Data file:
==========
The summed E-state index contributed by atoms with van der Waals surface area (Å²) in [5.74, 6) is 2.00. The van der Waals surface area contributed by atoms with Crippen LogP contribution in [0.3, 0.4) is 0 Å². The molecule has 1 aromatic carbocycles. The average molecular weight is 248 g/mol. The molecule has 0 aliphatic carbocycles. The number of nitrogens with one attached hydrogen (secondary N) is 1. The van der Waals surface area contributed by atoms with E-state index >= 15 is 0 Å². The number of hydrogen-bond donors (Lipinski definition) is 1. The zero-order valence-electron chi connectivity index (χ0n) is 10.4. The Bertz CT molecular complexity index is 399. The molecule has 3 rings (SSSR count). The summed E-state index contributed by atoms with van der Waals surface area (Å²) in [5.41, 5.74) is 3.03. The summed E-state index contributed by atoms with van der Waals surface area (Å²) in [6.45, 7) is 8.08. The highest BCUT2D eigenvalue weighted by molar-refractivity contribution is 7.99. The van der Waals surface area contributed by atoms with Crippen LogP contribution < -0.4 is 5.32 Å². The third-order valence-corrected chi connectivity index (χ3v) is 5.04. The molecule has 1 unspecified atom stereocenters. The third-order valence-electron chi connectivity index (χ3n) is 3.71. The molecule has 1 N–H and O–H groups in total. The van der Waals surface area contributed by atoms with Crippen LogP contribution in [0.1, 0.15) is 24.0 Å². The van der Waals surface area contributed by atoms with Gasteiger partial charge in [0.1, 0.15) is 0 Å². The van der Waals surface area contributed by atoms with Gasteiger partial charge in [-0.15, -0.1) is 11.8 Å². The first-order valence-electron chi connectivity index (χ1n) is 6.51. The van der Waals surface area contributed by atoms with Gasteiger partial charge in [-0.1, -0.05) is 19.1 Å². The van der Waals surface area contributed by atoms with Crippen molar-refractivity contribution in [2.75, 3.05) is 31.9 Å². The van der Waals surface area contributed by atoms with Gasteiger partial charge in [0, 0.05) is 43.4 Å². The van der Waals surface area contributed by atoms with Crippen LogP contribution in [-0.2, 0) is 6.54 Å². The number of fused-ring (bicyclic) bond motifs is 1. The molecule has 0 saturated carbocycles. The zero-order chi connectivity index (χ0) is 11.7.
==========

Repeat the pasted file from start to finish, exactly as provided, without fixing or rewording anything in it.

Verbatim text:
The summed E-state index contributed by atoms with van der Waals surface area (Å²) in [5.74, 6) is 2.00. The van der Waals surface area contributed by atoms with Crippen LogP contribution in [0.3, 0.4) is 0 Å². The molecule has 1 aromatic carbocycles. The average molecular weight is 248 g/mol. The molecule has 0 aliphatic carbocycles. The number of nitrogens with one attached hydrogen (secondary N) is 1. The van der Waals surface area contributed by atoms with E-state index >= 15 is 0 Å². The number of hydrogen-bond donors (Lipinski definition) is 1. The zero-order valence-electron chi connectivity index (χ0n) is 10.4. The Bertz CT molecular complexity index is 399. The molecule has 3 rings (SSSR count). The summed E-state index contributed by atoms with van der Waals surface area (Å²) in [5.41, 5.74) is 3.03. The summed E-state index contributed by atoms with van der Waals surface area (Å²) in [6.45, 7) is 8.08. The highest BCUT2D eigenvalue weighted by molar-refractivity contribution is 7.99. The van der Waals surface area contributed by atoms with Crippen LogP contribution < -0.4 is 5.32 Å². The third-order valence-corrected chi connectivity index (χ3v) is 5.04. The molecule has 1 unspecified atom stereocenters. The third-order valence-electron chi connectivity index (χ3n) is 3.71. The molecule has 1 N–H and O–H groups in total. The van der Waals surface area contributed by atoms with Crippen LogP contribution in [0.1, 0.15) is 24.0 Å². The van der Waals surface area contributed by atoms with Gasteiger partial charge in [0.1, 0.15) is 0 Å². The van der Waals surface area contributed by atoms with Gasteiger partial charge in [-0.15, -0.1) is 11.8 Å². The first-order valence-electron chi connectivity index (χ1n) is 6.51. The van der Waals surface area contributed by atoms with Gasteiger partial charge in [-0.1, -0.05) is 19.1 Å². The van der Waals surface area contributed by atoms with Crippen molar-refractivity contribution in [2.75, 3.05) is 31.9 Å². The van der Waals surface area contributed by atoms with Gasteiger partial charge in [0, 0.05) is 43.4 Å². The van der Waals surface area contributed by atoms with Crippen LogP contribution in [-0.2, 0) is 6.54 Å². The number of fused-ring (bicyclic) bond motifs is 1. The molecule has 0 saturated carbocycles. The zero-order chi connectivity index (χ0) is 11.7.